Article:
Tuesday, April 21, 2020

April 21, 1855 -- Lager Beer Riot Leaves One Dead

April 21, 1855 – Imagine that you are a hard-working German or Irish immigrant in 1855.  You work a six-day week, ten or twelve hours a day.  What happens on that seventh day?  You rest.  And what is the best way to rest back in those primitive days when there was no YouTube or Tik-Tok?  You head out to one of hundreds of small pubs that are scattered throughout the north and west sides of the city.  Perfect … until trouble comes a-knockin’ on the tavern door when Levi Boone is elected mayor.  Soon after his election on March 6, the mayor convinces the City Council to raise liquor license fees by 500%, mandating that the licenses must be renewed quarterly.  Boone also triples the size of the municipal police force before decreeing that the city would enforce an old ordinance requiring bars and taverns to close on Sunday.  Before long, hundreds of arrests are made for violating the Sunday ordinance, and the tired and downtrodden – and now beer-less – German workers raise a defense fund for those who were now not IN bars, but BEHIND them.  A judge schedules April 21, 1855 for a test case to hear arguments concerning the legality or illegality of the actions of those who have been arrested.  On the appointed day a swarm of completely sober and exceedingly angry Germans crosses the river, headed for the Cook County Court House.  Mayor Boone orders the bridges across the river swung open, so that the invasion can be stalled long enough to summon additional police to the area.  Despite being outnumbered, the police are still able to push the protestors out of the Court House, and they retreat to the north, across the river.  In the afternoon, however, an armed mob comes back down Clark Street, determined to make their voices heard.  Boone once again orders the bridge at Clark Street opened.  Since the bridges open by rotating on a turntable located in the middle of the channel, many protestors are stuck on the bridge when they are opened.  This does not help their dispositions.  Tempers are heightened further when the police open fire on the protesters on the Clark Street bridge.  In the mayhem one person is killed and over 60 arrested.  Boone declares martial law, and cannon are set up around the courthouse square.  It is over for the mayor, though.  No one arrested during the Lager Beer Riot is punished, and the license law does not last through the summer.  In 1856 heavy turnout from the German and Irish drives Boone and his cronies out of office, the first time in the young city’s history that a coalition of working class citizens determine the outcome of an election.  As a bit of city trivia … chicagocop.com notes that Hunt Avenue in Beverly is named for Captain Leander Hunt, a Chicago policeman who lost his arm after being wounded during the riot.  For a hilarious recounting of the events of the day, tune into this YouTube offering.  The above photo shows the Clark Street swing bridge at about this time.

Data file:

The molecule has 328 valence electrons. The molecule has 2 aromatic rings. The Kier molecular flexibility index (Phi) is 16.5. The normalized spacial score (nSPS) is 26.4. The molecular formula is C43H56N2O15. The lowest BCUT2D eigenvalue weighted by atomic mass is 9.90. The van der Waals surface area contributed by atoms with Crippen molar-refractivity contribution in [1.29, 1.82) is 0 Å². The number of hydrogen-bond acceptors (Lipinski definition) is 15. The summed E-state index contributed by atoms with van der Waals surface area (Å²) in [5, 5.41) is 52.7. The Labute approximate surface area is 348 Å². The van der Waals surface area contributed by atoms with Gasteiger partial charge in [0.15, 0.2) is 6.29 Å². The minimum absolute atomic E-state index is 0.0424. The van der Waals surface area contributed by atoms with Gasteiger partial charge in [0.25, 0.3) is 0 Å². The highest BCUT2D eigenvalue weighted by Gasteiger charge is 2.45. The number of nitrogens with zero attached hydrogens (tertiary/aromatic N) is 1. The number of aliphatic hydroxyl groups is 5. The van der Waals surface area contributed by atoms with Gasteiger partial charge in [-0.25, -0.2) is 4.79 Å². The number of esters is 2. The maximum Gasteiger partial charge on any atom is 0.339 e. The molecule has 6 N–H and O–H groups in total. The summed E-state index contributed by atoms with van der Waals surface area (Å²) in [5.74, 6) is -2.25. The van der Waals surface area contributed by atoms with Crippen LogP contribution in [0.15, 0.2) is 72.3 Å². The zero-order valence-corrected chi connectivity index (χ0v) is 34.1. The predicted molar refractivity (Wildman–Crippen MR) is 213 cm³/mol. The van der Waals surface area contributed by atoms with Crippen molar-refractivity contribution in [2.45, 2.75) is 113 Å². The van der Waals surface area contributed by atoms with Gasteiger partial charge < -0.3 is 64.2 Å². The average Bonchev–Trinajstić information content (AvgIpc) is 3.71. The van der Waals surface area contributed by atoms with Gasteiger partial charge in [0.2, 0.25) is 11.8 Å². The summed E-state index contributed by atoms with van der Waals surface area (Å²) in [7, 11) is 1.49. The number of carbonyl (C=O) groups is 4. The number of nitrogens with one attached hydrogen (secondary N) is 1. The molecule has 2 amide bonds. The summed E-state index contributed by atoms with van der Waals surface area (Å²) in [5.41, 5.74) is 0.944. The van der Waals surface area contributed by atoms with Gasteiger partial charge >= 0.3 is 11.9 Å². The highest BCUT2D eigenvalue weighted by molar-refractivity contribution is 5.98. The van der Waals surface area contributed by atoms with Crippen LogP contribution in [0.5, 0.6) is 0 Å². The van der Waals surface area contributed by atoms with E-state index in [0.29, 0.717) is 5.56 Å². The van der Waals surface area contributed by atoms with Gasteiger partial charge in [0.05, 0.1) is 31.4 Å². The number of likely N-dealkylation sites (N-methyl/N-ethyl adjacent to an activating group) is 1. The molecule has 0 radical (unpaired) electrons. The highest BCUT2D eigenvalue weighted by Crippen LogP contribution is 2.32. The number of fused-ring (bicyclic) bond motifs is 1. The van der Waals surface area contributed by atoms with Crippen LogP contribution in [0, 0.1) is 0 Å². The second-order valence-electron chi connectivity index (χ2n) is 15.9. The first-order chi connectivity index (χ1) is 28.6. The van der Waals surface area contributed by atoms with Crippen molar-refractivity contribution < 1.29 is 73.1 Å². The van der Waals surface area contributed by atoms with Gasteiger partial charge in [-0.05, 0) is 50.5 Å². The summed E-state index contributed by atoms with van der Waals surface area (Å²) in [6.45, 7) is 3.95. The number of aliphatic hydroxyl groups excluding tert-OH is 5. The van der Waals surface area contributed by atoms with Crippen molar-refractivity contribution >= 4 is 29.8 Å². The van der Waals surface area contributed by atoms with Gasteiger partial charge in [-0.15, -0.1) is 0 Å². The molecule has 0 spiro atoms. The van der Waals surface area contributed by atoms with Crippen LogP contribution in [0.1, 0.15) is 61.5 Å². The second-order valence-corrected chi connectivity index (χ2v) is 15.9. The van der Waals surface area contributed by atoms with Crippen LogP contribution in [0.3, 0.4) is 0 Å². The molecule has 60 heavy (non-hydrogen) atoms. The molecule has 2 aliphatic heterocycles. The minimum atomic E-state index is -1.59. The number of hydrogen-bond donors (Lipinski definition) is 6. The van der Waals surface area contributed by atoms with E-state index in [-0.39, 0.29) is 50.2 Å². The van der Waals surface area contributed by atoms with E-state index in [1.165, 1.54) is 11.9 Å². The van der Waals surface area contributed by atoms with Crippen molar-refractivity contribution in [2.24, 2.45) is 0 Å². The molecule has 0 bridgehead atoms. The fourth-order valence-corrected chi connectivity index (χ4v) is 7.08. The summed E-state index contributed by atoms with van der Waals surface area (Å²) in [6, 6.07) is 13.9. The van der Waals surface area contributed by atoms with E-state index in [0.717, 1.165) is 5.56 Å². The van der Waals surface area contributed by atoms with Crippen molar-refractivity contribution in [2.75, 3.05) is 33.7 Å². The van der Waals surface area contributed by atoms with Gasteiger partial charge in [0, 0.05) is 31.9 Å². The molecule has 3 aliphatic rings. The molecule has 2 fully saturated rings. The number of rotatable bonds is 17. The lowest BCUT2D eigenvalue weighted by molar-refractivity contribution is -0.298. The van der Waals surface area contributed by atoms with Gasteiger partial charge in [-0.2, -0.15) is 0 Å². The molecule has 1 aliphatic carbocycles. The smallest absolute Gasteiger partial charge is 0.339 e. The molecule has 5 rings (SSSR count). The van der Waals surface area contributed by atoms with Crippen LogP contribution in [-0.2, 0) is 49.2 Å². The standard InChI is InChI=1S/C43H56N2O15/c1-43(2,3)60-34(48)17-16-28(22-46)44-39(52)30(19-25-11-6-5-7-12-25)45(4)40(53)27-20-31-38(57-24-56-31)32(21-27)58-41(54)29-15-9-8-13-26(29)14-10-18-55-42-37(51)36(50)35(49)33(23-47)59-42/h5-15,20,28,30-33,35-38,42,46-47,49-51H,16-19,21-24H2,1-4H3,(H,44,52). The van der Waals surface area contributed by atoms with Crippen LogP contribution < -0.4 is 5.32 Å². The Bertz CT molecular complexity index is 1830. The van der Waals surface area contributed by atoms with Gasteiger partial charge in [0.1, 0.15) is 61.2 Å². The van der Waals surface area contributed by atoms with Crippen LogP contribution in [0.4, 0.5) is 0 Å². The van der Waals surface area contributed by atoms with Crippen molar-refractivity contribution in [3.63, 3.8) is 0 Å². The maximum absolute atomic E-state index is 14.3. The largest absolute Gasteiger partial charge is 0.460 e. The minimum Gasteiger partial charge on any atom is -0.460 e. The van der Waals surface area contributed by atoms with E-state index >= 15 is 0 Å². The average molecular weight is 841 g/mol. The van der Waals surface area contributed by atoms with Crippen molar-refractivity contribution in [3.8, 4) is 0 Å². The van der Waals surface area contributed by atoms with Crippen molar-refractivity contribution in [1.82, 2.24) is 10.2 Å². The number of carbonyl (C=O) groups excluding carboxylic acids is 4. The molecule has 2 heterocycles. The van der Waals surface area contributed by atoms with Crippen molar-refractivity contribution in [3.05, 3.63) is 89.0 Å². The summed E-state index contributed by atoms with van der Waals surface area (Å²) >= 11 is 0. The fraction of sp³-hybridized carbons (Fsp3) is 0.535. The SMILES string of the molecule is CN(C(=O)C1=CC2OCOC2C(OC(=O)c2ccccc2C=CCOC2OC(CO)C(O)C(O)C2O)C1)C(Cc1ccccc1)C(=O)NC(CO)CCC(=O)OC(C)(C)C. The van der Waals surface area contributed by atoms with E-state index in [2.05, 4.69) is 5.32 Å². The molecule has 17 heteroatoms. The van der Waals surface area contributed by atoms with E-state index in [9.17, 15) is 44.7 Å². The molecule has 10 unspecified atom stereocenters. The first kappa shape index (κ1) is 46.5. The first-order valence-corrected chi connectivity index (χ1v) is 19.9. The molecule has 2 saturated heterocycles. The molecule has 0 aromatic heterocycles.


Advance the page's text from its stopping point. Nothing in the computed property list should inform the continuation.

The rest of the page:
April 21, 1975 – City planning officials release “The Riverside Plan of Chicago,” a document that, for the first time, assembles all of the proposals for river improvements in a single place.  The Chicago Tribune reports that if the plans are carried out as proposed “the 1.5-mile stretch of the Chicago River, between Wolf Point and Lake Michigan, could one day rival the lakefront as the city’s recreational mecca.”  [Chicago Tribune, April 23, 1975]  The report looks toward an eventual string of small parks and walkways along both banks of the river, a 100-acre park on landfill south of the river and east of Lake Shore Drive, improvements to Navy Pier, and the conversion of Ogden slip, south of Lake Point Tower, into a park.  Another recommendation is the placement of artwork on both public and private property along the river, especially along the south bank near Michigan Avenue, at Wolf Point and at Navy Pier.  A small park is proposed on a site at the foot of Rush Street on the north bank, along with a 25-foot landscaped walkway for the river frontage at Wolf Point. The report also looks toward construction of some residential buildings along the north bank of the river between Lake Shore Drive and the proposed bridge at Columbus Drive.  The two photos form a stark contrast between what the river and the adjoining area looked like in 1970 and what it looks like today.